Pike Corp. and SPT experimented with a fixed solution that would track what goods are on any given vehicle by reading RFID tags on each piece of equipment in real time. A reader with 32 antennas on the vehicle provided that level of granularity. However, says Will Crouch, a Pike financial analyst, that was more than was needed, and the installation costs would be exorbitantly high.

A tagged tool

Ted Kostis, SPT’s president, says the team instead installed a system with only nine antennas, which could capture the passing of tagged items into and out of the vehicle. The antennas also read tags inside the truck, without knowing specifically where within the vehicle they were located.

First, each product—such as a chainsaw, a cable cutter or some other piece of equipment—has a UHF RFID tag attached to it. The unique ID number encoded on the tag is linked in the SPT software (residing on Pike’s server) to data about that tool, such as its manufacturer, when it was put into service and when it was inspected or repaired. The system also captures GPS data, which is then linked to the read data so that the software can determine at which site the tools were removed or returned.

A JADAK/ThingMagic UH Nano reader module is powered by the vehicle’s engine, so it transmits data back to the server via a cellular connection, only if the vehicle engine is running—which is typically the case during the loading and unloading processes. The system can then be set to send data at specific intervals, such as every 15 minutes, when the engine is running, as well as when the ignition is turned on.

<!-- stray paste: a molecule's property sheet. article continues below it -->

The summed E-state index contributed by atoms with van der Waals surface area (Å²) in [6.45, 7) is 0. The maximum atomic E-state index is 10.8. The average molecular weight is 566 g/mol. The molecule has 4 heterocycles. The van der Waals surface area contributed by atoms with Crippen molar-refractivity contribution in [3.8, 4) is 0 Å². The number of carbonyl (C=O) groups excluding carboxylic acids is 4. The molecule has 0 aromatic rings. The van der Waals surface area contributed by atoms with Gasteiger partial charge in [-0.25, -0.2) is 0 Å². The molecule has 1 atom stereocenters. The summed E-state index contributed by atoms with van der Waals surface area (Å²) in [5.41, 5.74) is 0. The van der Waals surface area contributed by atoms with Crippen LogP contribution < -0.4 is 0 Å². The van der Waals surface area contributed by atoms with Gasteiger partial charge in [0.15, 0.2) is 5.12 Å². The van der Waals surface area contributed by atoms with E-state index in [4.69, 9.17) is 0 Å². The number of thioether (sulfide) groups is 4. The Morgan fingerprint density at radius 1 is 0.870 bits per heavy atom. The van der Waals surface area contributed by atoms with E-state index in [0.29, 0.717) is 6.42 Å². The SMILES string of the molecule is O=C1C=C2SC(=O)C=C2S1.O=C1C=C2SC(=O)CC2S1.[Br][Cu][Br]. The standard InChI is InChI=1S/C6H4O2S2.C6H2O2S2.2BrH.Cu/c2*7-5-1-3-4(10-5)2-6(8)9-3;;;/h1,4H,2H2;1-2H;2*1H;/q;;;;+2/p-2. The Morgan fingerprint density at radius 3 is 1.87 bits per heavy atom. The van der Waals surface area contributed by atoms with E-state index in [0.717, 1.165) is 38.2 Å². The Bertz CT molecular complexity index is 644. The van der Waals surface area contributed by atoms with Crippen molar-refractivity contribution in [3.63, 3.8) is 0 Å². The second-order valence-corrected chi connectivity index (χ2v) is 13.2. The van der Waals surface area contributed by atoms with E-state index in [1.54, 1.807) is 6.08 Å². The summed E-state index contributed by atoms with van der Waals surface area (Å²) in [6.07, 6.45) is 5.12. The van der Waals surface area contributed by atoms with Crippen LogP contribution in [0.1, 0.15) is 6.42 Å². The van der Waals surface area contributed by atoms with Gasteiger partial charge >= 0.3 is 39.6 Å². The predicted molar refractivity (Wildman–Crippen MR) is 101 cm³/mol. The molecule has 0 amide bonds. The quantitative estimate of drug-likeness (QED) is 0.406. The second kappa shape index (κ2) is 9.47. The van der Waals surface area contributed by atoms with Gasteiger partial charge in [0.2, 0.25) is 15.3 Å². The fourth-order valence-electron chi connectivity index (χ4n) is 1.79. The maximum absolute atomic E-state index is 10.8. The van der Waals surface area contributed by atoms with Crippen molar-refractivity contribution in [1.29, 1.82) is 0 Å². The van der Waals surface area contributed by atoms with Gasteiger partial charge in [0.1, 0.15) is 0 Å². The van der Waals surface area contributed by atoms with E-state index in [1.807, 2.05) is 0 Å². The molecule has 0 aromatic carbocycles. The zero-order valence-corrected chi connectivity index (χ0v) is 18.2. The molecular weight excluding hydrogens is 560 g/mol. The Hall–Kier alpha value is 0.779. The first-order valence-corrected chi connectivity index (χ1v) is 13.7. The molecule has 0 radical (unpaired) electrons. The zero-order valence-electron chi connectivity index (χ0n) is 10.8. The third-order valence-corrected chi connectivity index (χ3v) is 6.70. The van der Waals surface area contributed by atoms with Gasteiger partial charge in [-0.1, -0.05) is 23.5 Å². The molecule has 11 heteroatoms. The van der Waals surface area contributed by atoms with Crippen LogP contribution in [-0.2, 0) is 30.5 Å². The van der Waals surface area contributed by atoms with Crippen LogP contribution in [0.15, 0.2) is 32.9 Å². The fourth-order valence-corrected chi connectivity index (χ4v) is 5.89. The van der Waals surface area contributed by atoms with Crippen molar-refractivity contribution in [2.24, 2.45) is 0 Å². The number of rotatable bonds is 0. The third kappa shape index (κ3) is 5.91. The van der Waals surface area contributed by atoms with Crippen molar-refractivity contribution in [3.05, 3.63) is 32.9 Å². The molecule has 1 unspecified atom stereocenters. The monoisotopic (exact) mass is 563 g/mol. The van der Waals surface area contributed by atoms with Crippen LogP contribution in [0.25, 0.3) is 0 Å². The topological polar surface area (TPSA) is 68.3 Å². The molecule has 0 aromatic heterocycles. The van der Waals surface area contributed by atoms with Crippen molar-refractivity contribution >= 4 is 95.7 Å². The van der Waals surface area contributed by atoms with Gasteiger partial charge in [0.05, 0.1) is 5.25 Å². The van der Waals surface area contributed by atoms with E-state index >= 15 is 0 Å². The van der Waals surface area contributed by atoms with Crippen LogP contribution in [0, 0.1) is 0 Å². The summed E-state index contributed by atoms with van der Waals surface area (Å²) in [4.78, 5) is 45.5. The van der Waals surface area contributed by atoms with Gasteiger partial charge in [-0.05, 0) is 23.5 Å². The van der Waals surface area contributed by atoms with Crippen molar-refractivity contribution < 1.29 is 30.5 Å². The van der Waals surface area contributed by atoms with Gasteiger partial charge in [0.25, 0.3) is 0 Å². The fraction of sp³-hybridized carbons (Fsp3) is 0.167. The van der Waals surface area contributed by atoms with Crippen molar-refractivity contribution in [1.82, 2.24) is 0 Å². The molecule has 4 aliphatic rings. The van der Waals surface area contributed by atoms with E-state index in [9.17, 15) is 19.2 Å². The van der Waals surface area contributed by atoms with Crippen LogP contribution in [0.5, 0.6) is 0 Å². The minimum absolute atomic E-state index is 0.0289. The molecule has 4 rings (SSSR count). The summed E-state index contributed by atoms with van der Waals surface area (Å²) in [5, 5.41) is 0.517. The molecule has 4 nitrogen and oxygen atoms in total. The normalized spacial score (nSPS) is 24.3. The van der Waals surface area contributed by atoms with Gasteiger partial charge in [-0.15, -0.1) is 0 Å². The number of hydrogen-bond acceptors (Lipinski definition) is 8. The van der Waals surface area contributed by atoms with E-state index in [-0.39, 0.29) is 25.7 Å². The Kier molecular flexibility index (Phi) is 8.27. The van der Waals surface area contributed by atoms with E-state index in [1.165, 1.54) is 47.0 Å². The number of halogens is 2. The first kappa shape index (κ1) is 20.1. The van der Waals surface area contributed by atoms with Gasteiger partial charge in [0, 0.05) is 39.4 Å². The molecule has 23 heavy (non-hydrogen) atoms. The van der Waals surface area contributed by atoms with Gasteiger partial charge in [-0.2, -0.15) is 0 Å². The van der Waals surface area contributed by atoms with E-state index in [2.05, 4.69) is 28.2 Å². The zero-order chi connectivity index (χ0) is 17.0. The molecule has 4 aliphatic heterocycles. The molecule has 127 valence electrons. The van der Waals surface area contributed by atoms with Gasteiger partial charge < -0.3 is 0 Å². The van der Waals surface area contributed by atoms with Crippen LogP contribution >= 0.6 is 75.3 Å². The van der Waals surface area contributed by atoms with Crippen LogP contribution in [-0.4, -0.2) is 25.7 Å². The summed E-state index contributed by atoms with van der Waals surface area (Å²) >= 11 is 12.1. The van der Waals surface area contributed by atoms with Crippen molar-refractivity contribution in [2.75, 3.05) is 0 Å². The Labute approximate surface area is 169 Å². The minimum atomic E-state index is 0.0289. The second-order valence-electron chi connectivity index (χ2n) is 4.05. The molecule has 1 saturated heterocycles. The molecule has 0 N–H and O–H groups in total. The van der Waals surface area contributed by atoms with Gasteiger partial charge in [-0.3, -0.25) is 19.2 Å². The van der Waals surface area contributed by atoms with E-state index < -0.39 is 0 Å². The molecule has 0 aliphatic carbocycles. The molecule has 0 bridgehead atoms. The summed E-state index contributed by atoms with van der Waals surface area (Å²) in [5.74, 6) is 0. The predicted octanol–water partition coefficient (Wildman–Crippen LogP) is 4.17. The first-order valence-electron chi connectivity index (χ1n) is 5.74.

Crouch says one of the project’s challenges was to ensure that all piece of equipment, on a variety of materials, could be easily read within each truck, and as they were loaded or unloaded. That meant using multiple types of tags to ensure that those on fiberglass, plastic, metal or a combination of materials could be properly read. The tags were applied using epoxy that was tested to make sure the rigors of the environment in which the tools would be used wouldn’t damage the tags or knock them loose.

Several hundred tools were initially tagged and tracked in California, North Carolina and Florida. The company’s management can now view each vehicle’s location and determine what tools are loaded onto it, as well as where tools were removed and then returned (indicating they were used for construction work). “We’re able to see tools on any given truck,” Edwards state, “as well as movement from one truck to another.”

The company has approximately 50 vehicles deployed with RFID technology to date, enabling it to track the use of assets at customer sites. “Our goal is to have the system bulletproof before going out to do the rest of the trucks,” Edwards explains—of which there are thousands.

The data not only ensures that the company knows what tools are loaded onto each vehicle, but also enables analytics. Workers, for instance, can view how often tools are used, as well as which tools are rarely or never used. In that way, the company can better strategize the stocking of each vehicle to meet the demands of most projects, adding more of commonly used tools, and fewer (or none) of those that haven’t proven to ever leave the vehicle. The system also could be used in the future to offer an alerting functionality, in order to let management or drivers know if a tool is being left behind on a client site.